Another way to accomplish the same level of control was the use of two compressors in series. After the air was compressed in the low pressure stage the air flowed through an intercooler radiator where it was cooled before being compressed again by the high pressure stage and then aftercooled in another heat exchanger. In these systems damper doors could be opened or closed by the pilot to bypass one stage as needed. Some systems had a cockpit control to open or close a damper to the intercooler/aftercooler, providing another way to control temperature. The most complex systems used a two-speed, two-stage system with both an intercooler and an aftercooler, but these were found to be prohibitively costly and complicated. Ultimately it was found that for most engines a single-stage two-speed setup was most suitable.
On the other hand, a turbocharger is driven using the exhaust gases. The amount of power in the gas is proportional to the difference between the exhaust pressure and air pressure, and this difference increases with altitude, allowing a turbocharger to compensate for changing altitude without using up any extra power.
Yet the vast majority of WWII engines used superchargers, because they maintained three significant manufacturing advantages over turbochargers, which were larger, involved extra piping, and required exotic high-temperature materials in the turbine and pre-turbine section of the exhaust system. The size of the piping alone is a serious issue; consider that the Vought F4U and Republic P-47 used the same engine but the huge barrel-like fuselage of the latter was, in part, needed to hold the piping to and from the turbocharger in the rear of the plane. Turbocharged piston engines are also subject to many of the same operating restrictions as gas turbine engines. Turbocharged engines also require frequent inspections of the turbocharger and exhaust systems for damage due to the increased heat, increasing maintenance costs.
Today, most general aviation aircraft are naturally aspirated. The small number of modern aviation piston engines designed to run at high altitudes generally use a turbocharger or turbo-normalizer system rather than a supercharger. The change in thinking is largely due to economics. Aviation gasoline was once plentiful and cheap, favoring the simple but fuel-hungry supercharger. As the cost of fuel has increased, the supercharger has fallen out of favor.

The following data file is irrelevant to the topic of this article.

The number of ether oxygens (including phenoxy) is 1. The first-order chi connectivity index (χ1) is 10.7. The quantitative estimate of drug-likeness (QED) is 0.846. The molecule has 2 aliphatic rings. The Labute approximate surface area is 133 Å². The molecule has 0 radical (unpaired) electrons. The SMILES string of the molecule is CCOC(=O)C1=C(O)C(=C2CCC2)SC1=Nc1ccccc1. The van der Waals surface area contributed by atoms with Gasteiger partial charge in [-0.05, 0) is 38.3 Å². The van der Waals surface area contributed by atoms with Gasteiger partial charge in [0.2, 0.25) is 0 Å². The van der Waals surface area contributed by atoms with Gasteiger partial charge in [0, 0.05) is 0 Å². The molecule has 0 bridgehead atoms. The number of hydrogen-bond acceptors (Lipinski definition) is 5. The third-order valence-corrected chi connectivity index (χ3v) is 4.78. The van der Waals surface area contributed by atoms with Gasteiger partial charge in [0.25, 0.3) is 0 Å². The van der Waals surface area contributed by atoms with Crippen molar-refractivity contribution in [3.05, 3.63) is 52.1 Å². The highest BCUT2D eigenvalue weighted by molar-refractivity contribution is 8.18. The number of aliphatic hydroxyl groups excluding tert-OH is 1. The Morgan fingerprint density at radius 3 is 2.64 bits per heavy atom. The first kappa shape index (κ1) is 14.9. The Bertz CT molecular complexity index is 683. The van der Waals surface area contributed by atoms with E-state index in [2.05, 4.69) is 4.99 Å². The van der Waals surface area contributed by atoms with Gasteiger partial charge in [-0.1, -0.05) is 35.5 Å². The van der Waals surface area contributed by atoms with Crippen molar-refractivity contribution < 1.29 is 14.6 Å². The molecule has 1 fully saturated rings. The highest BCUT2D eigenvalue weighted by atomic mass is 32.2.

Research into "octane boosting" via additives was an ongoing line of research at the time. Using these techniques, less valuable crude could still supply large amounts of useful gasoline, which made it a valuable economic process. But the additives did not have to simply make poor quality oil into 87 octane gasoline; the same additives could also be used to boost the resulting gasoline to much higher octane ratings.
Higher octane fuel burns slower at the same temperature than low octane fuel, reducing the risk of detonation. As a result, the amount of boost supplied by the superchargers could be increased. In 1940 a batch of 100 octane fuel was delivered from the USA to the RAF. This allowed the boost on Merlin engines to be increased to 48 inHg (160 kPa) and the power to rise by more than 10% (from 1030 to 1160 hp, or 770 to 870 kW). By mid-1940 another increased boost yielded 1310 hp (980 kW). Supercharging by itself could not have achieved these improvements; however, when married with fuel improvements, the engine could respond to both. By the end of the war fuel was being delivered at a nominal 150 octane rating, on which the Merlin could reach about 1,700 hp and, with additional water injection, as high as 2000 hp.
In comparison the German oil industry had ready access to light crude from Romania and other European sources, and spent very little effort on octane boosting techniques. As a result their engines were all rated to use "B4" fuel at 87 octane, or the slightly higher 96 octane "C3". This limited the amount of boost they could use with their supercharger, which initially were of a higher level of development than their English counterparts. By 1941 the altitude advantage they had at the beginning of the war was erased, and as the war progressed their engines fell further and further behind. Their only solution was to build much larger engines, thereby constantly disrupting their assembly lines in order to introduce new models, leading to a chronic shortage of engines throughout the war.
The result was that late in WWII, British aircraft engines generally had higher critical altitudes than their German counterparts, which meant that British airplanes were generally able to outperform German ones in most situations.